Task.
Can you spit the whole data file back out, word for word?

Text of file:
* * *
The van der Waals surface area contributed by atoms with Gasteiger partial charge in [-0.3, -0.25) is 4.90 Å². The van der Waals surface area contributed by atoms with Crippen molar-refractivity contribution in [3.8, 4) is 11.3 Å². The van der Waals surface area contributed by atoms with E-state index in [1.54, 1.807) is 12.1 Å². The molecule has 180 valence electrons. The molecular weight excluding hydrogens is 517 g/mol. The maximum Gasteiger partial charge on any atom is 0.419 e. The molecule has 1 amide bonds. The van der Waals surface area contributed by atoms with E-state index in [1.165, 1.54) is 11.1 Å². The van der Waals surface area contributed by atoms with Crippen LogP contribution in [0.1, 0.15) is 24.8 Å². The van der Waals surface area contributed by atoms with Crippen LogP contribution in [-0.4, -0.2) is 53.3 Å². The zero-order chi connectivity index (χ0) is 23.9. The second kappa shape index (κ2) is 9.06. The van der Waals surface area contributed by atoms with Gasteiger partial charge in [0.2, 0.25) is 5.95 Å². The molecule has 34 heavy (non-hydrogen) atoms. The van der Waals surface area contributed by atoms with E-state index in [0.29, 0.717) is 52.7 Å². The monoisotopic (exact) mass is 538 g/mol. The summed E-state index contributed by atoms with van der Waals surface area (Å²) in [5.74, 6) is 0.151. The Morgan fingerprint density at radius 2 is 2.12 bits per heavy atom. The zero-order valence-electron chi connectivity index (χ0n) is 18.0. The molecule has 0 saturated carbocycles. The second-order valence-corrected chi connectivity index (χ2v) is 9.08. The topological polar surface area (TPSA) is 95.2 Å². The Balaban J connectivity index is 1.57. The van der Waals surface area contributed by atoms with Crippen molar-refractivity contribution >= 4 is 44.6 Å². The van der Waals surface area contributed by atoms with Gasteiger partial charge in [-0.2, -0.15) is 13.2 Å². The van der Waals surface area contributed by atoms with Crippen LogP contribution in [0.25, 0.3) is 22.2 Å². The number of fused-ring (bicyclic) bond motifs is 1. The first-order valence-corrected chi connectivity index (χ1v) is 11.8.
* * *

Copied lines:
The van der Waals surface area contributed by atoms with Gasteiger partial charge in [-0.3, -0.25) is 4.90 Å². The van der Waals surface area contributed by atoms with Crippen molar-refractivity contribution in [3.8, 4) is 11.3 Å². The van der Waals surface area contributed by atoms with E-state index in [1.54, 1.807) is 12.1 Å². The molecule has 180 valence electrons. The molecular weight excluding hydrogens is 517 g/mol. The maximum Gasteiger partial charge on any atom is 0.419 e. The molecule has 1 amide bonds. The van der Waals surface area contributed by atoms with E-state index in [1.165, 1.54) is 11.1 Å². The van der Waals surface area contributed by atoms with Crippen LogP contribution in [0.1, 0.15) is 24.8 Å². The van der Waals surface area contributed by atoms with Crippen LogP contribution in [-0.4, -0.2) is 53.3 Å². The zero-order chi connectivity index (χ0) is 23.9. The second kappa shape index (κ2) is 9.06. The van der Waals surface area contributed by atoms with Gasteiger partial charge in [0.2, 0.25) is 5.95 Å². The molecule has 34 heavy (non-hydrogen) atoms. The van der Waals surface area contributed by atoms with E-state index in [0.29, 0.717) is 52.7 Å². The monoisotopic (exact) mass is 538 g/mol. The summed E-state index contributed by atoms with van der Waals surface area (Å²) in [5.74, 6) is 0.151. The Morgan fingerprint density at radius 2 is 2.12 bits per heavy atom. The zero-order valence-electron chi connectivity index (χ0n) is 18.0. The molecule has 0 saturated carbocycles. The second-order valence-corrected chi connectivity index (χ2v) is 9.08. The topological polar surface area (TPSA) is 95.2 Å². The Balaban J connectivity index is 1.57. The van der Waals surface area contributed by atoms with Crippen molar-refractivity contribution >= 4 is 44.6 Å². The van der Waals surface area contributed by atoms with Gasteiger partial charge in [-0.2, -0.15) is 13.2 Å². The van der Waals surface area contributed by atoms with Crippen LogP contribution in [0.25, 0.3) is 22.2 Å². The number of fused-ring (bicyclic) bond motifs is 1. The first-order valence-corrected chi connectivity index (χ1v) is 11.8.